Trump and the Republicans Are on a Suicide Mission Together - One of the things supposedly driving President Donald Trump to distraction, in what should be a celebratory first week in office, is that he isn’t getting a honeymoon period from the media and the general public. “Trump has been resentful, even furious, at what he views as the media’s failure to reflect the magnitude of his achievements,” The Washington Post reported this week, “and he feels demoralized that the public’s perception of his presidency so far does not necessarily align with his own sense of accomplishment.”
Trump is still widely disliked, as he was even the day after he defeated Hillary Clinton; the fact that he’s so unpopular contributed to the weak turnout at his inauguration; on Friday, reporters noted (accurately) that far fewer people attended his swearing-in than attended Barack Obama’s first inauguration; on Saturday, they noted (again, accurately) that a massive anti-Trump protest on the first day of his presidency was also better attended than his inauguration.
Trump hasn’t been able to let it go. His preoccupation with popularity hasn’t motivated him to do popular things, but it has driven him to manic outbursts about imaginary voter fraud and media conspiracies. An apparently typical digression about fraud and the popular vote during a meeting with congressional leaders this week “was greeted with silence, and Mr. Trump was prodded to change the subject by Reince Priebus, the White House chief of staff, and Senator John Cornyn, Republican of Texas,” according to The New York Times.
House Speaker Paul Ryan and Senate Majority Leader Mitch McConnell are at pains to maintain a façade of unity. But behind these conspicuous morale-boosting exercises, Republicans are doing a poor job concealing their awareness of how terribly this fledgling government is going. What they haven’t done is anything meaningful to change the trajectory. They have signed up for a suicide mission with Trump, without a complete understanding of what the purpose of the mission is, whether it will succeed, or how severe the collateral damage will be.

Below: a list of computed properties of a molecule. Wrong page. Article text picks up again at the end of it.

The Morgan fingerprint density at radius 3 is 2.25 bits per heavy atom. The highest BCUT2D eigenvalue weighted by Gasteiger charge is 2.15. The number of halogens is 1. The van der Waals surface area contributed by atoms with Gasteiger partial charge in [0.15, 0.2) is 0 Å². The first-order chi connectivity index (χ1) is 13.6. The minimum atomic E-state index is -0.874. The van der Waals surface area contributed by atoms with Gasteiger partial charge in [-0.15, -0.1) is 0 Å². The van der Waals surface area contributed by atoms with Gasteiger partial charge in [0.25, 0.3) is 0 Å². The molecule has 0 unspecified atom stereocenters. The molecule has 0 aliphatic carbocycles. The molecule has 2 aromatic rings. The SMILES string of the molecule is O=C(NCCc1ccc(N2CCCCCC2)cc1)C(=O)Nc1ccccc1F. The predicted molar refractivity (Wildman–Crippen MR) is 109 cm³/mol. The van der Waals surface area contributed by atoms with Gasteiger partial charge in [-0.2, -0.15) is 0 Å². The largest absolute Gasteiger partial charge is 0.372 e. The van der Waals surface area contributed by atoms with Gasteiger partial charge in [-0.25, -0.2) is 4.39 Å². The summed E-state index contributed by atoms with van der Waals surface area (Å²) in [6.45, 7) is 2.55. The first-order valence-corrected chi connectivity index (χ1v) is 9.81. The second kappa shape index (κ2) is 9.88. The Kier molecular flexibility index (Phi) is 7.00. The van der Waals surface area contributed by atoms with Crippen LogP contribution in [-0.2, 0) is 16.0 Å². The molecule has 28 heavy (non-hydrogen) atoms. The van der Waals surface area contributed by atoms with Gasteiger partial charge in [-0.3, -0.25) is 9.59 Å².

At a glance, Trump is an odd star to hitch a wagon to. He’s extremely unpopular at a time when he should be about as popular as he’ll ever be. The latest national poll, from Quinnipiac University on Thursday, found that only 36 percent approve of the way Trump is handling his new job, while 44 percent disapprove (compared to 59 percent approval and 25 percent disapproval for Barack Obama).
Had Trump spent the first days of his presidency calming nerves and behaving graciously, he might be on the upswing, but instead, he did the opposite. Everywhere you look below the surface, Republicans show signs of discomfiture with Trump’s temperament and the rickety state of his government. Consider:
- Republicans are ducking and hiding from questions about Trump, and being evasive when they answer. “I’m just not concentrating on [Trump’s false voter fraud claims]. I’m looking at the policies he’s putting forward, and they look good to me,” said Senator Shelly Moore Capito.
- When confronted with the fact that Trump claimed to be working with him on a plan to replace the Affordable Care Act, incoming House and Human Services Secretary Tom Price wisecracked, “It’s true that he said that, yes.”
- Of Texas’ 38 members of Congress (most of whom are Republican), none would full-throatedly endorse Trump’s plan to build a wall along the Mexican border.
- Senators like John McCain have criticized Trump’s promise to renegotiate NAFTA and to keep an open mind about torture.
- Palace-intrigue stories sourced in the New York Times, Washington Post, and Politico—all sourced to the White House—portraying Trump as a fragile, erratic, television-obsessed snowflake.
The pattern that emerges is clear: Members of the White House are concerned enough about Trump’s capacity to do the job that they’ll leak to prominent reporters, but they’re not concerned enough to muster the courage to tell Trump the truth, or to resign. Congressional Republicans are concerned enough about the things Trump is doing that they’ll signal independence from or displeasure with Trump, but not concerned enough to use real power to stop him, or to keep him honest.
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